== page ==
Asaf Avidan’s new album “Different Pulses”, Israel’s answer to Jimmy Scott.

"Different Pulses".

Dif­fer­ent Pulses”.

When Bob Boilen played the title track from Asaf Avidan’s 2012 album Dif­fer­ent Puls­es on NPR’s All Songs Con­sid­ered (reviewed ear­li­er here) a few weeks ago, you could hear the sound of var­i­ous jaws hit­ting the floor. That’s because the voice of this lat­ter day Janis Joplin belongs in fact to a 33 year old Israeli man.

Unlike poor old Jim­my Scott though, there’s noth­ing unfor­tu­nate about the sound that he pro­duces. It’s just very unusual.

Lit­tle Jim­my Scott, as he was dubbed, was born with Kallmann’s Syn­drome. This meant that he grew to be no taller than four foot eleven until he was into his late thir­ties, when he sud­den­ly spout­ed anoth­er 8 inch­es. The result was that the diminu­tive Scott sound­ed for all the world like a female jazz singer.

Little Jimmy Scott, with fans Lou Reed, Laurie Anderson, David Bowie and Antony Hegarty.

Lit­tle Jim­my Scott, with fans Lou Reed, Lau­rie Ander­son, David Bowie and Antony Hegarty.

And sure enough, he was right roy­al­ly screwed by most of the peo­ple he seems to have met in the music indus­try through­out the 50s and 60s. Thor­ough­ly deject­ed and unfair­ly ignored, he retired in the 70s.

Hap­pi­ly though, he was res­cued again in the 1990s by the arche­typ­al out­siders Lou Reed and David Lynch, who pro­vid­ed him with a belat­ed renais­sance. Reed invit­ed him to per­form on his 1992 album Mag­ic and Loss, which was ded­i­cat­ed to their mutu­al friend Doc Pomus. And Lynch brought him in to work on the sec­ond series of Twin Peaks, which you can hear here.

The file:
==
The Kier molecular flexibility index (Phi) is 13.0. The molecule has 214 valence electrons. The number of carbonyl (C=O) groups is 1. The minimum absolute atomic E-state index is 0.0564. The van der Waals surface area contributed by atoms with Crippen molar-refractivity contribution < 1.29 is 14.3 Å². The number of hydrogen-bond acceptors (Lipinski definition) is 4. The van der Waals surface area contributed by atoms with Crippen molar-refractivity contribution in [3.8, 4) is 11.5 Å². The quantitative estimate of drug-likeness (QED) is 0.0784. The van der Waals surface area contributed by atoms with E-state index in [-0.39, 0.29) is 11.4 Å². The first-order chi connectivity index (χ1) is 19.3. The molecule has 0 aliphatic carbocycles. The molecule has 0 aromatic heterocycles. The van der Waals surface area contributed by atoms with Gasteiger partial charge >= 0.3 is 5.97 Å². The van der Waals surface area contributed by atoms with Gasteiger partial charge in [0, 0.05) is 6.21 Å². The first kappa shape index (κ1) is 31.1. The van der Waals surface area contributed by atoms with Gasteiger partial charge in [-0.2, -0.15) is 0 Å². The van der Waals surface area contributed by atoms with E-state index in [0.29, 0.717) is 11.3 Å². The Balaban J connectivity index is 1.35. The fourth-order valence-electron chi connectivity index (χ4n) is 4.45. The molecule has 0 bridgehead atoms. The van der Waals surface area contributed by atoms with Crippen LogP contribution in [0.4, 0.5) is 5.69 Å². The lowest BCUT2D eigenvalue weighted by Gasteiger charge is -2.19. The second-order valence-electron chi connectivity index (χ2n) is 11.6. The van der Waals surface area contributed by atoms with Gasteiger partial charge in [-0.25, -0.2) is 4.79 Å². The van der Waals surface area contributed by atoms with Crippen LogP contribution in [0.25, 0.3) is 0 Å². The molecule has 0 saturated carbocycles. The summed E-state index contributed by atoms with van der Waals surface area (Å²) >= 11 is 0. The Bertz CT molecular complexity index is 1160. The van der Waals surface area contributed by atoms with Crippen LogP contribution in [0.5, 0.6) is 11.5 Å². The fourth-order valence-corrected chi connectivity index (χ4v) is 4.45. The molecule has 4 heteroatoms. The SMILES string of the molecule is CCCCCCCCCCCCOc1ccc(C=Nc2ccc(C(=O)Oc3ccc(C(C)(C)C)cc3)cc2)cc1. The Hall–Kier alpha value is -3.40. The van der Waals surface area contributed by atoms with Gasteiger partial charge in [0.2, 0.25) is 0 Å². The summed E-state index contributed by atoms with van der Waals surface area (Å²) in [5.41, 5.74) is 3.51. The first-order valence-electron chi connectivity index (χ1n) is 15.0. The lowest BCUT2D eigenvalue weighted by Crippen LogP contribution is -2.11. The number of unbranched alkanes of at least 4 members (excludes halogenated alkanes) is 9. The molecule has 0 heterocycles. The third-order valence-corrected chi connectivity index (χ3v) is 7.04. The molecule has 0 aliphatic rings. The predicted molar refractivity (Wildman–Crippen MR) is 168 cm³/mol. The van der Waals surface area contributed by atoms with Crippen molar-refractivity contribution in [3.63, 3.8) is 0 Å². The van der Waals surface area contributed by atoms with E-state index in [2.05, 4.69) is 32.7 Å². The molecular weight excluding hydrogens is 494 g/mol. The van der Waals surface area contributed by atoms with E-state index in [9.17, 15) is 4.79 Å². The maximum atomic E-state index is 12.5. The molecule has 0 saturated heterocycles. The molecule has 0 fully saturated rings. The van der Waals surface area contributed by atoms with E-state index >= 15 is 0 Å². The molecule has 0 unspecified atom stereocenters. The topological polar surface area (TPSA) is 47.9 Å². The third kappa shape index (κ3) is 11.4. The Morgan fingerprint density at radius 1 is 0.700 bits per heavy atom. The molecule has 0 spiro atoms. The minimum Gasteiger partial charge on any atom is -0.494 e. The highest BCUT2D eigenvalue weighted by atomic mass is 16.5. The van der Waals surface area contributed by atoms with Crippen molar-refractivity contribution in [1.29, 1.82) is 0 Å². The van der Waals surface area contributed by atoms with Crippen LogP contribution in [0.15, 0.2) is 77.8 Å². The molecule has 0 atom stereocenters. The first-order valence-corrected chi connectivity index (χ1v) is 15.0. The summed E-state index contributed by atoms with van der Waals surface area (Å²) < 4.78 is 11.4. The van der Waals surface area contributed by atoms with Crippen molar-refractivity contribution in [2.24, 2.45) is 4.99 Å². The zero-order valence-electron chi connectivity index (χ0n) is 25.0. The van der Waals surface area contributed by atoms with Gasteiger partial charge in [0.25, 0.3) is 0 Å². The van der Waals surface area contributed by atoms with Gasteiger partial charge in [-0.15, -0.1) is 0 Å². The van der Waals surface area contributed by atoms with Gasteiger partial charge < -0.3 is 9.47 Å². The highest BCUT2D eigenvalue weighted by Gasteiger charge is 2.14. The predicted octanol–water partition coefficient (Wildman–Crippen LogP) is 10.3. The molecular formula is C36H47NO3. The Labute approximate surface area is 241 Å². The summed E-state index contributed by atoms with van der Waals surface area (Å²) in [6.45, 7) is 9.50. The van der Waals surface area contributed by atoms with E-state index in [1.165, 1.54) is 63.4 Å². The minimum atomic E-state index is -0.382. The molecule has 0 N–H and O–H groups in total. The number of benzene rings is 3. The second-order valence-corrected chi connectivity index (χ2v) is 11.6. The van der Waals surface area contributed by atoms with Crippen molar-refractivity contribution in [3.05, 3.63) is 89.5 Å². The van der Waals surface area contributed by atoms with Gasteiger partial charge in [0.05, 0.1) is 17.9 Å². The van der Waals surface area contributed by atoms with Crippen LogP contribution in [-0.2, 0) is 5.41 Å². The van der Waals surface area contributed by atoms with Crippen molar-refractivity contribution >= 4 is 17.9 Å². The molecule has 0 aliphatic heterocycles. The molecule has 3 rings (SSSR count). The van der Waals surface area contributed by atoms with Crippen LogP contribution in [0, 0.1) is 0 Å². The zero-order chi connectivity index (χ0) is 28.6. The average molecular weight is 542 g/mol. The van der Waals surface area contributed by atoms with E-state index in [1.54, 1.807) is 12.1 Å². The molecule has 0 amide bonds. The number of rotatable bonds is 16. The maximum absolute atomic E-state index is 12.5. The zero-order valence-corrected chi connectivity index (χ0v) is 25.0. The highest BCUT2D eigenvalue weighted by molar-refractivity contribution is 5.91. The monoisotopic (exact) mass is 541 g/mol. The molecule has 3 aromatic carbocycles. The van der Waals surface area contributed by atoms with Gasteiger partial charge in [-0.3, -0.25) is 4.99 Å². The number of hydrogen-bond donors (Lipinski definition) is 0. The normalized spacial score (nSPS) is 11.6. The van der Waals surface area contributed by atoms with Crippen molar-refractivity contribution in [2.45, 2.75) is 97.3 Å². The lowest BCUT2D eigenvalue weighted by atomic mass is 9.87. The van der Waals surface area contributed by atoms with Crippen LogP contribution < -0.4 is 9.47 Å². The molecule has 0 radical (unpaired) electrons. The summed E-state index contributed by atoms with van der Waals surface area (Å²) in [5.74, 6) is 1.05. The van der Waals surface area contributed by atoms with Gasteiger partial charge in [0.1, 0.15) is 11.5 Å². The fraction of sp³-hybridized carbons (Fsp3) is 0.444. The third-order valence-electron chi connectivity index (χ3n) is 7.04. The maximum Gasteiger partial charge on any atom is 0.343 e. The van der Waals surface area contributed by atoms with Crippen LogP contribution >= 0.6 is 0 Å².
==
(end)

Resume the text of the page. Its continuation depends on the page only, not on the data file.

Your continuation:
Avi­dan in con­trast seems to be a per­fect­ly con­ven­tion­al man phys­i­cal­ly speak­ing. Which makes the sound he pro­duces all the more remarkable.

Avi­dan began tour­ing his native Israel with his band in 2006, and over the next four or five years they pro­duced 3 huge­ly suc­cess­ful albums, where they quick­ly amassed a siz­able cult fol­low­ing. They went their sep­a­rate ways in 2011 though, and Dif­fer­ent Puls­es is his debut solo album.

If Jim­my Scott had had Janis Joplin’s oomph, and she his vocal range, this is what it might have sound­ed like. Impres­sive­ly, it’s a range and emo­tion­al depth that’s main­tained across the whole album.

Asaf Avidan.

Asaf Avi­dan.

There’s very lit­tle sense how­ev­er of the East or of the Ori­ent. There is occa­sion­al­ly a slight hint of the few years Avi­dan spent on Jamaica soak­ing up their rhythms. But for the most part it’s a rich­ly sophis­ti­cat­ed RnB album that would 40 years ago have been put out by Stax and dis­trib­uted by Atlantic Records. Doc Pomus would been called in to pro­vide a lyric or two. And Jim­my Scott could eas­i­ly have been smug­gled in to pro­vide back­ing vocals. Un-cred­it­ed of course.

You can see the video for Dif­fer­ent Puls­es and hear Avi­dan for your­self here.

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